A bit of gameplay and AI
Five weeks at 50%
After spending the last two projects at The Game Assembly not doing much gameplay programming I finally had the opportunity to do something more fun, visual and interactive.
Another thing I had wanted to do for some time was to get more experience using a "professional" engine so for my project I used Unreal Engine.
I had recently started playing the game Pikmin for Nintendo Switch and had a lot of fun with it so I decided to do something inspired by that game on a smaller scale.
A player character and some followers doing one or two tasks.
So I played a bit more and decided on three follower features that I wanted to implement mostly inspired from the game, not directly copied.
The three features I settled on were:
Following the player
Letting the player bounce on them
Protecting the player
Luckily we had some enemies in our current game project A Familiar Tale which were perfect to use as followers. After asking nicely an animator did some tweaks to his animations so the little fellows could be used in Unreal Engine.
With using Unreal Engine you get a lot of advantages but there is also much to learn. During my five weeks at 50% I felt that it was easy to learn new things and I really enjoyed using an engine that was a little more developed than our own that we only had a couple of months to develop.
One of the features I used was the behavior tree that exists in Unreal. A very powerful feature that really helped me keep different behaviors separated but also transitioning well between each other.
The first behavior I implemented was simply following the player around.
The first attempts had the mushrooms running into the heels of the player creating a stuttering behavior. With Unreal I simply exposed the values of the speed and acceleration of both the player and the mushrooms to the editor and tweaked them until it felt right.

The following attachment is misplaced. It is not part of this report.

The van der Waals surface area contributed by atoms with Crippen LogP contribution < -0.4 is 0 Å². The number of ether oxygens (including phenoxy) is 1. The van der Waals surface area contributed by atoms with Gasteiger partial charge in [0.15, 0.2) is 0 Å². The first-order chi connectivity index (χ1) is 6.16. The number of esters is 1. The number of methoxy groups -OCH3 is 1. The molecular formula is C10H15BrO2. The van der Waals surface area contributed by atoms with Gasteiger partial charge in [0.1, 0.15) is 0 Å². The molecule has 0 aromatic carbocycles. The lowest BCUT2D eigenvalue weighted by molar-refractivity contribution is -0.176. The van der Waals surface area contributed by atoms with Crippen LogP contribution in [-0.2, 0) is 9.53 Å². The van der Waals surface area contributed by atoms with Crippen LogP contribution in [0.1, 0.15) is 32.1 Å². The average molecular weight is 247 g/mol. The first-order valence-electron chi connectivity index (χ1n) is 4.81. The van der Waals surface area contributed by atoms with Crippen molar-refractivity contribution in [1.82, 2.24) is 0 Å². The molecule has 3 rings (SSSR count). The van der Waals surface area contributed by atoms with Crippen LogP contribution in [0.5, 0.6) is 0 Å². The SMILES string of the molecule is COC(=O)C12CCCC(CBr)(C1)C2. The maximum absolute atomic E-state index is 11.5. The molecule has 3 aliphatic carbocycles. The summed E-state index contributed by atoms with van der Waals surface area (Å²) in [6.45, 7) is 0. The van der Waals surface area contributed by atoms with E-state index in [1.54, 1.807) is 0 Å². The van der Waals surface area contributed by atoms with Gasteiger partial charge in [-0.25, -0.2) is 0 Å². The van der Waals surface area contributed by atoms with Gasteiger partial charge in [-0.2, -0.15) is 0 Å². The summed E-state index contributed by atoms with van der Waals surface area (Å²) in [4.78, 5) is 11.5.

There was also a matter of finding the right amount of followers for my project in particular. Going from too few to far too many in the end I settled on ten little followers.
GETTING JUMPED ON
Something I felt was missing from Pikmin was interaction between the player character and the followers. Of course you can throw your little followers but that is about it. I felt that with the shape of my followers one thing was obvious, I had to be able to jump on them.
Now a living follower will not just stand there and get jumped on.
So in the follow behavior I check the dot product between the mushrooms up-vector and a vector from mushroom to player, if it is above a certain value the mushrooms change behavior to fleeing from the player instead.
But you can order the mushrooms to stand in a certain spot and then jump on them.
When the collision happens the player checks if the mushrooms are below their feet with a dot-product. If they are then I set the players jump force a bit higher then normal and trigger a jump. When the player lands the jump force is reset. Of course both the normal jump force and the extra force were exposed for fast and easy tweaking.
To get the mushrooms to protect the player I started with drawing spots ahead of the player with debug spheres. This gave me a first chance to tweak distances and variables.
When the positions felt okay I made the mushrooms go to these positions through the behavior tree. So every mushroom had a spot to go to when its behavior tree told it to go into protect mode and the player updated these spots every timed it moved.
During my planning I sometimes felt that my scope was far too low but realized later that it was quite accurate. Time disappears quickly when you have a website to make, a resume to update and suddenly your computer at school crashes.
I managed to make the features I set out to make, of course I could tweak them even more to get them even nicer but I am pleased with how they turned out.
Meanwhile I also learnt a bit about working in a professional engine which I have wanted to do for some time. Unreal Engine and I assume other engine like Unity really are great to use and I look forward to using something similar in the future.